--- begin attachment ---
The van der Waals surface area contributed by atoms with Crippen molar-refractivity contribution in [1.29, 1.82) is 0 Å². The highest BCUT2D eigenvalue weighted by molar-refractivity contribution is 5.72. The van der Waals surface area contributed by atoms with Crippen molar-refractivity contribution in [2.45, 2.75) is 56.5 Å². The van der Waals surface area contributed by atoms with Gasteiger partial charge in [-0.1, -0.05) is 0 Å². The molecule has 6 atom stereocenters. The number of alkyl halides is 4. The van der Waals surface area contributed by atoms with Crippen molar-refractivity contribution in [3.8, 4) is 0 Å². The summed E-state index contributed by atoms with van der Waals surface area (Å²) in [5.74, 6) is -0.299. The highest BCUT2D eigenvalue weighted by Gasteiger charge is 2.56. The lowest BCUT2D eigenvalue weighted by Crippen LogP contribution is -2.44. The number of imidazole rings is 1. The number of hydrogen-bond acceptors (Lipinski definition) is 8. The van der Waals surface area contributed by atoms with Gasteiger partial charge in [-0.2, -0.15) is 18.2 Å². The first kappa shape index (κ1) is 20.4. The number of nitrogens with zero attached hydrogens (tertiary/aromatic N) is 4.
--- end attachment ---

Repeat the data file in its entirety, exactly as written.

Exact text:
The van der Waals surface area contributed by atoms with Crippen molar-refractivity contribution in [1.29, 1.82) is 0 Å². The highest BCUT2D eigenvalue weighted by molar-refractivity contribution is 5.72. The van der Waals surface area contributed by atoms with Crippen molar-refractivity contribution in [2.45, 2.75) is 56.5 Å². The van der Waals surface area contributed by atoms with Gasteiger partial charge in [-0.1, -0.05) is 0 Å². The molecule has 6 atom stereocenters. The number of alkyl halides is 4. The van der Waals surface area contributed by atoms with Crippen molar-refractivity contribution in [3.8, 4) is 0 Å². The summed E-state index contributed by atoms with van der Waals surface area (Å²) in [5.74, 6) is -0.299. The highest BCUT2D eigenvalue weighted by Gasteiger charge is 2.56. The lowest BCUT2D eigenvalue weighted by Crippen LogP contribution is -2.44. The number of imidazole rings is 1. The number of hydrogen-bond acceptors (Lipinski definition) is 8. The van der Waals surface area contributed by atoms with Gasteiger partial charge in [-0.2, -0.15) is 18.2 Å². The first kappa shape index (κ1) is 20.4. The number of nitrogens with zero attached hydrogens (tertiary/aromatic N) is 4.